Sara Gideon (left) and Susan Collins. Credit: Linda Coan O'Kresik and Troy R. Bennett / BDN

Good morning from Augusta. There are 63 days until Election Day.

QUOTE OF THE DAY: “I kind of wish the school would have done hybrid and remote rather than all three. It seems like too many choices based on some very hopeful outlook for the pandemic in Maine,” said Bangor parent Amy Roeder, one of the several parents waiting to see if school reopenings in Penobscot and York counties will be affected by the Katahdin-region outbreak. Here’s your soundtrack.

What we’re watching today

It’s September now and candidates are emerging more with nine weeks until Election Day. That means it is crunch time for candidates in the most competitive races in a campaign that has been fundamentally altered by the coronavirus pandemic. But the candidates are picking up their schedules as Labor Day — the milestone date when races typically kick into higher gear — looms at the beginning of next week.

U.S. Sen. Susan Collins, a Republican, kicked off a bus tour in Aroostook County on Monday. Her campaign says she will visit each of Maine’s 16 counties between now and Election Day — though she will return to Washington after Labor Day as Congress takes up coronavirus relief negotiations and a new spending bill to ward off a potential government shutdown.

Her Democratic opponent, House Speaker Sara Gideon, is continuing her own campaign efforts, buoyed by socially distant “suppers with Sara” she has held in every county. Independents Lisa Savage and Max Linn have built up their own organizing online — Savage with a series of webinars and Linn via a podcast. The four U.S. Senate candidates will meet for their first debate on Sept. 11, hosted by the Bangor Daily News, the Portland Press Herald and News Center Maine.

The competitive race in the 2nd Congressional District has remained quieter, though that could change in the coming weeks. Former state Rep. Dale Crafts of Lisbon is still playing catch-up after winning a competitive primary to face first-term U.S. Rep. Jared Golden. But with less than five weeks until voters begin voting absentee, don’t expect the race to stay quiet for much longer.

The Maine politics top 3

— “Maine economists expect bumpy ride through 2020 and beyond, but not all news is bad,” Lori Valigra, BDN: “The remainder of 2020 will be fraught with more economic pain and unpredictability, according to six Maine economists and business leaders. Factors include the federal stimulus uncertainty, ongoing pandemic, recession, November election, the regular flu season and cold weather that will force businesses that had expanded outside to move inside. Any one of those could further dampen or potentially buoy the economy.”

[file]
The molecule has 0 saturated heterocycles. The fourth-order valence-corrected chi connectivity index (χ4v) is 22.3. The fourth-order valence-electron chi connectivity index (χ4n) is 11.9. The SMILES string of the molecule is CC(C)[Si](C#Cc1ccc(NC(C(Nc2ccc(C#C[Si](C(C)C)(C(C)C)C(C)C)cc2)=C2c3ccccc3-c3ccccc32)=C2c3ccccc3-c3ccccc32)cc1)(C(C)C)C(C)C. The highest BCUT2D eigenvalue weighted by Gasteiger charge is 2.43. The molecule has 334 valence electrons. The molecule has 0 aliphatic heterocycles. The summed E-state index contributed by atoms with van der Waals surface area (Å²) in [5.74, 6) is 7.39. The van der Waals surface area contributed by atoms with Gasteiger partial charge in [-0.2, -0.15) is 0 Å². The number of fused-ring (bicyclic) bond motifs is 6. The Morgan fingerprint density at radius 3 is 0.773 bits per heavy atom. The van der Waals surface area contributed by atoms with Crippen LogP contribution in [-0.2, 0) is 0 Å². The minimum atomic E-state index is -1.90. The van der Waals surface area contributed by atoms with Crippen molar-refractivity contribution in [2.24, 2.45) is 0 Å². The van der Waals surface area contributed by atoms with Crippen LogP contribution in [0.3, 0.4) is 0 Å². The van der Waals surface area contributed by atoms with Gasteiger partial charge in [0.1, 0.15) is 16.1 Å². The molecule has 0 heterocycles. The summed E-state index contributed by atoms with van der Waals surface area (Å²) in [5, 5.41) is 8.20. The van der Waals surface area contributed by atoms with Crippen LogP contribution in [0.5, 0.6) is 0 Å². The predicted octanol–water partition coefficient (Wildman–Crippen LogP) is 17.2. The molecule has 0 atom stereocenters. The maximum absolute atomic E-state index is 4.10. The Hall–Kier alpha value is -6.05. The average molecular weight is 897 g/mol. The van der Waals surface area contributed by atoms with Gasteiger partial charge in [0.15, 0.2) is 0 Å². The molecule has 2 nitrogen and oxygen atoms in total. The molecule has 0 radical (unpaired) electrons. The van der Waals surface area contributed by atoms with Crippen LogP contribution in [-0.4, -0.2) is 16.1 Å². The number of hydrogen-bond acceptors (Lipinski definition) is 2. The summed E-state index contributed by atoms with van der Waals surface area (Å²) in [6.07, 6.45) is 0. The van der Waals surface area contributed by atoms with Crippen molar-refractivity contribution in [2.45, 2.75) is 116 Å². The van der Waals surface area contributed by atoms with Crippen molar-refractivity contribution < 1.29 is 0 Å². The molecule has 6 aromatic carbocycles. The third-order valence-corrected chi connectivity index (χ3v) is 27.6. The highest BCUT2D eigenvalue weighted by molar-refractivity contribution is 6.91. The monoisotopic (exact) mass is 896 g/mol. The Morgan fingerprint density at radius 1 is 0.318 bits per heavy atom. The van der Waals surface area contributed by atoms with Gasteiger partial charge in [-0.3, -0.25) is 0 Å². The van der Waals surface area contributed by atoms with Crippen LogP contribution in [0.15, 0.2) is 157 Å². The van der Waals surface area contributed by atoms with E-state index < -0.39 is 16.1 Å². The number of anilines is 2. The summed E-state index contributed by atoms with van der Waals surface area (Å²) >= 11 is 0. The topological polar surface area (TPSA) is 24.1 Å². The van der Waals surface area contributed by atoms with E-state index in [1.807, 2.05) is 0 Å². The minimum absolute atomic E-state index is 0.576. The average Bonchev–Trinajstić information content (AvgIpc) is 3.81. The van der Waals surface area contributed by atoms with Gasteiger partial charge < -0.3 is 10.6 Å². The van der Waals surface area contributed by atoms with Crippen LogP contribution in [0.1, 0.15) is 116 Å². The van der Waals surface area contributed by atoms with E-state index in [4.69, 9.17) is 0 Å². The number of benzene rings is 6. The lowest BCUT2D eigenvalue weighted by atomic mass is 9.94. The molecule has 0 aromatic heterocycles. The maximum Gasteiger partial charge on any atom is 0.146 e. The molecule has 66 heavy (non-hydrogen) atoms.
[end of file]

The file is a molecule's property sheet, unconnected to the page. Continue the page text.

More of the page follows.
Collins said a pared-back relief package backed by many in her party is too small. The federal fiscal year ends Sept. 30, a deadline that will be critical as Maine faces a $524 million shortfall this year and must decide how to address it. Treasury Secretary Steven Mnuchin said Monday a new bill may be coming from Senate Majority Leader Mitch McConnell, R-Kentucky, next week. Republicans have been discussing a $500 billion aid package that Collins said fell short yesterday, according to Maine Public.

— “COVID cases increase at York County Jail, Madison rehab center,” Charles Eichacker, BDN: “Maine health officials have identified a dozen new cases of COVID-19 associated with the York County Jail and two more cases associated with a Madison long-term care facility, both of which have been dealing with outbreaks of the disease that are linked to an Aug. 7 wedding in the Katahdin region.

— “60 years ago, John F. Kennedy visited Presque Isle,” David Marino Jr., BDN: “Wednesday is the 60th anniversary of Kennedy’s campaign appearance at Presque Isle’s municipal airport — today Presque Isle International Airport. His scheduled appearance was only 45 minutes, occurring months before he was elected president and became an international icon. Yet, all these decades later, he remains among the most famous figures to ever set foot in Presque Isle or Aroostook County.” Here’s your soundtrack.

A scion of the famous family will likely lose a high-profile Massachusetts Senate primary on Tuesday. In one of the most-watched primaries of 2020, U.S. Sen. Ed Markey, D-Massachusetts, looks poised to fend off U.S. Rep. Joe Kennedy III, a grandnephew of the late president. The Bangor Daily News will carry results from the Massachusetts primary tonight courtesy of Decision Desk HQ, our national partner.

The race began as a generational challenge to the 74-year-old Markey by the 39-year-old rising party star. No Kennedy has lost in Massachusetts. But Markey clawed back with support from Sen. Elizabeth Warren, D-Massachusetts, and Rep. Alexandria Ocasio-Cortez, D-New York, as Kennedy has struggled to articulate cogent reasons to oust the incumbent. Markey maintains an 11-point polling lead over Kennedy in the race, according to RealClearPolitics averages.

Today’s Daily Brief was written by Michael Shepherd, Caitlin Andrews and Jessica Piper. If you’re reading this on the BDN’s website or were forwarded it, email clumm@bangordailynews.com (we’re setting up a new subscriber page soon) to subscribe to it via email.

To reach us, do not reply directly to this newsletter, but contact the political team at mshepherd@bangordailynews.com, candrews@bangordailynews.com or jpiper@bangordailynews.com.

Michael Shepherd

Michael Shepherd

Michael Shepherd joined the Bangor Daily News in 2015 after three years as a reporter at the Kennebec Journal. A Hallowell native who now lives in Augusta, he graduated from the University of Maine in...